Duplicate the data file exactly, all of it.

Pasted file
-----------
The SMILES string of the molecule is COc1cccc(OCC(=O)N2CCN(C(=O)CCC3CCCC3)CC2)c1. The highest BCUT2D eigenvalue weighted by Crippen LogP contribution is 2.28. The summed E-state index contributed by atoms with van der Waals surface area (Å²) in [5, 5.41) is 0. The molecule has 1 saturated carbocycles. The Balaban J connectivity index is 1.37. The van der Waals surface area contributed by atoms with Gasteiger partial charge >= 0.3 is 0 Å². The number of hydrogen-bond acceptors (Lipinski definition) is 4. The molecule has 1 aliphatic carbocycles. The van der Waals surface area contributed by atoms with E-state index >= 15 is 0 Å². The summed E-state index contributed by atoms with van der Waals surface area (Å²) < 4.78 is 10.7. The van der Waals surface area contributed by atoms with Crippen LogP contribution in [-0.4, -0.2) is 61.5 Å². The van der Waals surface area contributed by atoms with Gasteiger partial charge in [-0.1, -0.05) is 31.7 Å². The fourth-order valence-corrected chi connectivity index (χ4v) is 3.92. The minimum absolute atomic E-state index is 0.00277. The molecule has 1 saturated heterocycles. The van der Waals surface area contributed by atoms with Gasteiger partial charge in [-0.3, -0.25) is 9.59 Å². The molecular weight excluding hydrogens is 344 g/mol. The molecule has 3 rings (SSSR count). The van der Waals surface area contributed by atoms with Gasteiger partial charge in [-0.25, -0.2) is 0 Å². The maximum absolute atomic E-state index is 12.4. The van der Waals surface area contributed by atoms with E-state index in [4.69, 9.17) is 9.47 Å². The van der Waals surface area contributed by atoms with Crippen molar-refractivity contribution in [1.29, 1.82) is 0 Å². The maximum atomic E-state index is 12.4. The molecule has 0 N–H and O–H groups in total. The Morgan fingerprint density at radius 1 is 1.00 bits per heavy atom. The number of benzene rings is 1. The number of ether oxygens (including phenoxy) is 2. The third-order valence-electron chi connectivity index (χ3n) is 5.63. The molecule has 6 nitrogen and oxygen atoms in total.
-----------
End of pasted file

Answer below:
The SMILES string of the molecule is COc1cccc(OCC(=O)N2CCN(C(=O)CCC3CCCC3)CC2)c1. The highest BCUT2D eigenvalue weighted by Crippen LogP contribution is 2.28. The summed E-state index contributed by atoms with van der Waals surface area (Å²) in [5, 5.41) is 0. The molecule has 1 saturated carbocycles. The Balaban J connectivity index is 1.37. The van der Waals surface area contributed by atoms with Gasteiger partial charge >= 0.3 is 0 Å². The number of hydrogen-bond acceptors (Lipinski definition) is 4. The molecule has 1 aliphatic carbocycles. The van der Waals surface area contributed by atoms with E-state index >= 15 is 0 Å². The summed E-state index contributed by atoms with van der Waals surface area (Å²) < 4.78 is 10.7. The van der Waals surface area contributed by atoms with Crippen LogP contribution in [-0.4, -0.2) is 61.5 Å². The van der Waals surface area contributed by atoms with Gasteiger partial charge in [-0.1, -0.05) is 31.7 Å². The fourth-order valence-corrected chi connectivity index (χ4v) is 3.92. The minimum absolute atomic E-state index is 0.00277. The molecule has 1 saturated heterocycles. The van der Waals surface area contributed by atoms with Gasteiger partial charge in [-0.3, -0.25) is 9.59 Å². The molecular weight excluding hydrogens is 344 g/mol. The molecule has 3 rings (SSSR count). The van der Waals surface area contributed by atoms with Gasteiger partial charge in [-0.25, -0.2) is 0 Å². The maximum absolute atomic E-state index is 12.4. The van der Waals surface area contributed by atoms with E-state index in [4.69, 9.17) is 9.47 Å². The van der Waals surface area contributed by atoms with Crippen molar-refractivity contribution in [1.29, 1.82) is 0 Å². The maximum atomic E-state index is 12.4. The molecule has 0 N–H and O–H groups in total. The Morgan fingerprint density at radius 1 is 1.00 bits per heavy atom. The number of benzene rings is 1. The number of ether oxygens (including phenoxy) is 2. The third-order valence-electron chi connectivity index (χ3n) is 5.63. The molecule has 6 nitrogen and oxygen atoms in total.